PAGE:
Traditionally banks might have been tempted to estimate LTV based on Cost of Funds (COF) and perhaps compare it against asset-driven products such as loans. However, this approach either underestimates or obscures the revenue streams associated with demand deposit accounts. Because rewards-based accounts encourage customers to engage in behaviors that lower costs and increase income, they increase LTV in two key ways: 1) increasing the profit associated with each account and 2) increasing the length of time consumers are likely to maintain the account.

  1. Drive Operational Savings and Non-Interest Income and Lower Cost of Funds

Kasasa accounts reduce financial institutions’ expenses by motivating consumers to engage in less costly behaviors, such as choosing e-statements over paper statements, and incentivizing consumer behavior that can generate 45 percent higher non-interest income than free checking accounts. The marginal non-interest income subsidizes and often exceeds non-interest and interest expenses associated with offering the account, frequently resulting in a negative “cost of deposits” for the bank.

As a result, many Kasasa banks turn a profit on each account even before funds are reinvested. These advantages, along with higher average balances, mean that Kasasa Cash accounts average double the annual profit of standard free checking accounts.

Kasasa accounts are affordable for the institution while preserving strong value for the consumer. These accounts are multiple-tier checking accounts, in which a high annual percentage yield (APY) is offered up to a certain threshold (“cap”) and a lower APY is offered on balances above that threshold.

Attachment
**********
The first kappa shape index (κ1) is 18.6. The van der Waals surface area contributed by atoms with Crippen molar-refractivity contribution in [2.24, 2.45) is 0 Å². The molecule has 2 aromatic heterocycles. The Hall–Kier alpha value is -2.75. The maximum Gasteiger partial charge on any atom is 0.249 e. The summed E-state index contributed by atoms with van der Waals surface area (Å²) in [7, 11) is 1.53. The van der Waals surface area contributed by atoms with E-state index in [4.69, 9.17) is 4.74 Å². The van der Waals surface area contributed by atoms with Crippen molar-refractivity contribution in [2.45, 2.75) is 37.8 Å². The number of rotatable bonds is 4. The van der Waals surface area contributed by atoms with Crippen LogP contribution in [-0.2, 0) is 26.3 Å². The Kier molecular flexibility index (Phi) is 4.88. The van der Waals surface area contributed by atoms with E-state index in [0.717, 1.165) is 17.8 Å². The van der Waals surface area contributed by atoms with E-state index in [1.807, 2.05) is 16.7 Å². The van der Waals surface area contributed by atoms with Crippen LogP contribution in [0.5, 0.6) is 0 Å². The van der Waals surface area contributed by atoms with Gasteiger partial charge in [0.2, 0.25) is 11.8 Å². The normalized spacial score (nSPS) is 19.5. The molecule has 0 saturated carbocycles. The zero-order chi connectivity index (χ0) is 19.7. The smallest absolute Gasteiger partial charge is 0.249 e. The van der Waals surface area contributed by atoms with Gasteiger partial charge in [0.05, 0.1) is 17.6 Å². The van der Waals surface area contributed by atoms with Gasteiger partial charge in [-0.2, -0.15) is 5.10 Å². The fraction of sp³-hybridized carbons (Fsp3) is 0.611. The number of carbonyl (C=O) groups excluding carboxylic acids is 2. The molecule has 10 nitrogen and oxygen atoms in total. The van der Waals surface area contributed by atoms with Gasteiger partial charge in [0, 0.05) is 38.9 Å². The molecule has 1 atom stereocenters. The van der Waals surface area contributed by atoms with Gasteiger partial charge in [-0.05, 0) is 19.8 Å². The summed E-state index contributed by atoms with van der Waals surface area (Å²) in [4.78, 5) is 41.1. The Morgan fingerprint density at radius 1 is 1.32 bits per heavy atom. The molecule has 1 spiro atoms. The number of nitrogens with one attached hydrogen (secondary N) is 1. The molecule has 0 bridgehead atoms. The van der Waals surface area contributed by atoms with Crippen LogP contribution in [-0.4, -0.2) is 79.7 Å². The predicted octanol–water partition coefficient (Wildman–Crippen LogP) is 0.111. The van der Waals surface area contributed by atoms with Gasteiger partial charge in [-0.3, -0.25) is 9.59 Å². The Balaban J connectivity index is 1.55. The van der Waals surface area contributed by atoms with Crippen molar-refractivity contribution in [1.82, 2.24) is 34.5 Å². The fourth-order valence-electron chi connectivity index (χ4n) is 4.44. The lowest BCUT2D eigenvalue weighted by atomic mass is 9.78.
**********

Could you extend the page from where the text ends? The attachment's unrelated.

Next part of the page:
Qualification criteria motivate consumer behaviors that are profitable for the Kasasa financial institution, but also create “breakage,” where consumers who failed to qualify don’t earn the premium rewards for the cycle in question. This results in a COF that is typically lower than alternative funding sources such as CDs and borrowings. This comparison is even more striking when you consider the additional revenue streams (as mentioned earlier).

  1. Meet Their Business Goals


Kasasa’s rewards-based accounts comprise a suite of features that allow each community bank to offer a product design that drives toward their goals and optimizes their balance sheet. For example, a deposit-rich bank could design for accounts with lower balances and higher debit card transactions, whereas a loan-heavy bank could reduce their reliance on traditional funding, while gaining active consumers with high balances. These accounts are also highly resilient against changes in competitive deposit rates, while providing the kind of eye-catching benefits that bank marketers wish for.


Known for reinventing checking, Kasasa is committed to helping community financial institutions meet consumer needs through innovative products that deliver disruptively good value. Its free, rewards-based checking and savings accounts enable community banks to increase non-interest income, reduce overall expenses and compete with megabanks. Compared to standard free checking, Kasasa accounts deliver 50 percent more accounts in the first year, up to two times annual profit per account and 45 percent more non-interest income. Ultimately, Kasasa is helping community financial institutions shout more loudly than any one of them could individually.

Greg Wempe is Chief Client Officer, Kasasa







[1] Survey Method:

This survey was conducted online within the United States by The Harris Poll on behalf of Kasasa from December 18-20, 2018 among 2,018 U.S. adults ages 18 and older, among whom 588 are Millennials ages 24-38. This online survey is not based on a probability sample and therefore no estimate of theoretical sampling error can be calculated. For complete survey methodology, including weighting variables and subgroup sample sizes, please contact Mary York, VP, William Mills Agency, at